22 February 2023 |
The Economist published an article on February 19 titled “Christian Californians may have a solution to America’s obesity: Lessons in longevity from Seventh Day Adventists.” It points out that “The [SDA] health advantage also holds true for black members, who make up nearly one-third of the group. White people typically outlive black people in America, but black male Adventists live longer than non-Adventist white men. Women also tend to live about five years longer than men, but this gap closes to only two years among vegetarian Adventists.”
After sharing stories about two thriving Adventists, ages 96 and 77, the article discusses the Blue Zone research findings by two researchers, Michel Poulain and Giovanni Mario Pess, and by Dan Buettner, an author, published over 20 years ago. The study “found that Adventists who closely follow the religion’s healthy lifestyle could expect to live ten years longer than others who do not. The research also found that female Californian Adventists live four years longer than other female Californians, and men bested non-Adventists by seven years.”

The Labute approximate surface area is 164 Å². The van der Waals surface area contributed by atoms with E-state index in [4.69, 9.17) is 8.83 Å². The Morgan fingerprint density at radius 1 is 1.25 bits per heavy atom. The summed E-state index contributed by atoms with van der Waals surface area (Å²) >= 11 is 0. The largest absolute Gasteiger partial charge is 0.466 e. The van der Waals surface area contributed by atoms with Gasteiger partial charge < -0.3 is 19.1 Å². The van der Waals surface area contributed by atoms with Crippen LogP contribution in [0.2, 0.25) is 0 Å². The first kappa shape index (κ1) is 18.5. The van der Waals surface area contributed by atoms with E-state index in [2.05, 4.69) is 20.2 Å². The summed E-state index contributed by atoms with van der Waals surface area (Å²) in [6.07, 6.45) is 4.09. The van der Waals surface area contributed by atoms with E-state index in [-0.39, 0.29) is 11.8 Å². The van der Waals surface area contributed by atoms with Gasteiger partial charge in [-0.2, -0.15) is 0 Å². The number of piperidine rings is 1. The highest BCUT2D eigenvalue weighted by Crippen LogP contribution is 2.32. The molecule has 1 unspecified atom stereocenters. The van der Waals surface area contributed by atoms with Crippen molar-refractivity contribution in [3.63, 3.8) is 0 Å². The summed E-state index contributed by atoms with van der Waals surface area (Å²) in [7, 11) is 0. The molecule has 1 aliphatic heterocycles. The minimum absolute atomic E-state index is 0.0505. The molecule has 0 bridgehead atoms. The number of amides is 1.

“The differences [between vegetarians and non-vegetarians] are actually quite stark, and much greater than I would have anticipated 30 or 40 years ago before we started this work,” says Gary Fraser, a lead researcher for the study.
The article shares that, “By some accounts, Seventh Day Adventists are the healthiest people in America. They have lower rates of cancer, a longer life expectancy, and better physical and mental health throughout their lives. This has sparked interest among researchers.”
Author, Dan Buettner, created an initiative called the Blue Zones Project, which applies principles from Blue Zones to regular American towns. Buettner works with local leaders in the community to emphasize principles such as healthy eating, movement, connection with others, etc. The program encourages plant-based options on restaurant menus, healthy school lunches, and the addition of bike lanes in communities.
“Since 2009, over 70 communities in America have signed onto the program. It has had promising results. Its first community—Albert Lea, Minnesota—had a 35% drop in smoking between 2010 and 2016. Corry, a small town in Pennsylvania, signed onto the project in 2019. In three years, the number of residents reporting high cholesterol decreased from 27% to 12%…The South-west Florida Blue Zone region recently reported 23% lower obesity compared with the rest of the state. NCH Healthcare, the project’s main hospital partner in Naples, reported a 54% decrease in health-care expenditures over six years.”